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Mind you, that’s nothing compared to the CLA which I really think looks terrible. With its awkward rear access and limited space inside, this is definitely a 4 door 2 seater, and the prices are nowhere near the bargain levels that the press so confidently predicted a few months back, starting at a few pounds under £25,000 for a rather weedy petrol engined CLA 180 and quickly clearing £30k for the more powerful CLA220 CDI and better trim. The sales staff tried to tell me that absolutely everyone just loved it, which frankly I do not believe.

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The gargantuan new GL has just gone on sale in the UK. I did like the old model, but in America, where its size is nothing like the issue that it would be here. Again, the sales lady I spoke to tried to deny it, and she asserted that it is just the sort of car that “lots of people” want and need. Hmm! I don’t even think the new look is an improvement, either.

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The more I see them, the more I conclude that  this observation applies to the facelifted E Class, too. The rear light clusters on the saloon are particularly bland. On show here was an estate and a coupe

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There were a couple of longer running cars, as well, an SLK and a C Class saloon, as well as the A Class in rather brash AMG Sport trim.

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There was not space for an example of all the different models in the MINI range, so only a subset could be shown, with some of the more recent additions to the line-up getting priority. The sales man I spoke to told me that the JCW GP has sold out, but they are trying to get a larger allocation for the UK, and then went on to say that it really is intended as a track car for occasional road use and not the other way round. Viewed in these terms, it makes a lot of sense.

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Four Porsche in total were on show, but in the main thoroughfare of One Canary Wharf and so hard to get close to, let alone to photograph.

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Occupying a display space inside the One Canary Wharf building was this RXC, the latest Radical road legal track car.

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There were five and SC three door versions of the new Leon on show, as well as the latest Ibiza. After struggling to define their identity in recent years, these sharp looking machines deserve to do well, offering almost everything that you get in the equivalent VW, but for a lot less money.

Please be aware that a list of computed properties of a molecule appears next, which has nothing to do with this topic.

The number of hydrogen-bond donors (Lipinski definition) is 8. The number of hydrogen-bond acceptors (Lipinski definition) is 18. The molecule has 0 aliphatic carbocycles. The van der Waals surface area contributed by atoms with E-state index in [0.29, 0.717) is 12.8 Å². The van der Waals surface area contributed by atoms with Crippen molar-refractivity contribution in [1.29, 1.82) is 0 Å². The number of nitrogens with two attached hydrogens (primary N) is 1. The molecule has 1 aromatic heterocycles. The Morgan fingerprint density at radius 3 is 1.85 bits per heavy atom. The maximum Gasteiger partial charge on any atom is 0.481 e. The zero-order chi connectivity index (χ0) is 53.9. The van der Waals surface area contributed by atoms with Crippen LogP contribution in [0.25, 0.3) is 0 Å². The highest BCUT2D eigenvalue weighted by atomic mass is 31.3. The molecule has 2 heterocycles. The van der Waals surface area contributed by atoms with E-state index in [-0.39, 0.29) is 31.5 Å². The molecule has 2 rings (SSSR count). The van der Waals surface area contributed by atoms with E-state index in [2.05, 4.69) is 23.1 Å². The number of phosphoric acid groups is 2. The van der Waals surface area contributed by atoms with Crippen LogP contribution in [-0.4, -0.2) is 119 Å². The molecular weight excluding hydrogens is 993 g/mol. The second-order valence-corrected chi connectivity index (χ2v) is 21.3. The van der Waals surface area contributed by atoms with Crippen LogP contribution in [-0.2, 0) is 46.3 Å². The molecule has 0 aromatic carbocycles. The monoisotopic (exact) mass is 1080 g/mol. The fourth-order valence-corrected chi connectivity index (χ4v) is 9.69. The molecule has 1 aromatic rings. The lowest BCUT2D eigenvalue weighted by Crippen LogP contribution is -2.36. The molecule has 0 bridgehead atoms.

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The Mii was on show in Cabot Square.

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My first sighting of the facelifted Superb, and I have to say that I think Skoda have done a great job here, getting rid of the slightly awkward detailing.

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The new Octavia was also on show, in hatchback and Estate models. A careful evolution from the familiar second generation car, this looks good, too.

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Tucked away on the edge of Cabot Square was the Tesla display and a Model S, accompanied by a company representative who remembered me from Geneva. He said that they are hoping to get UK market right hand drive cars by late this year, though Tesla currently cannot build the model fast enough to meet demand, so this may slip. The car was attracting a lot of interest.

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Examples of the current range were all on show, and the observant will even spot the very subtle facelift that has been applied to most of them.

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This display proved a most interesting diversion for a good couple of hours. That it was free, and given the weather that followed during most of the rest of the week, that it was not raining was a double bonus!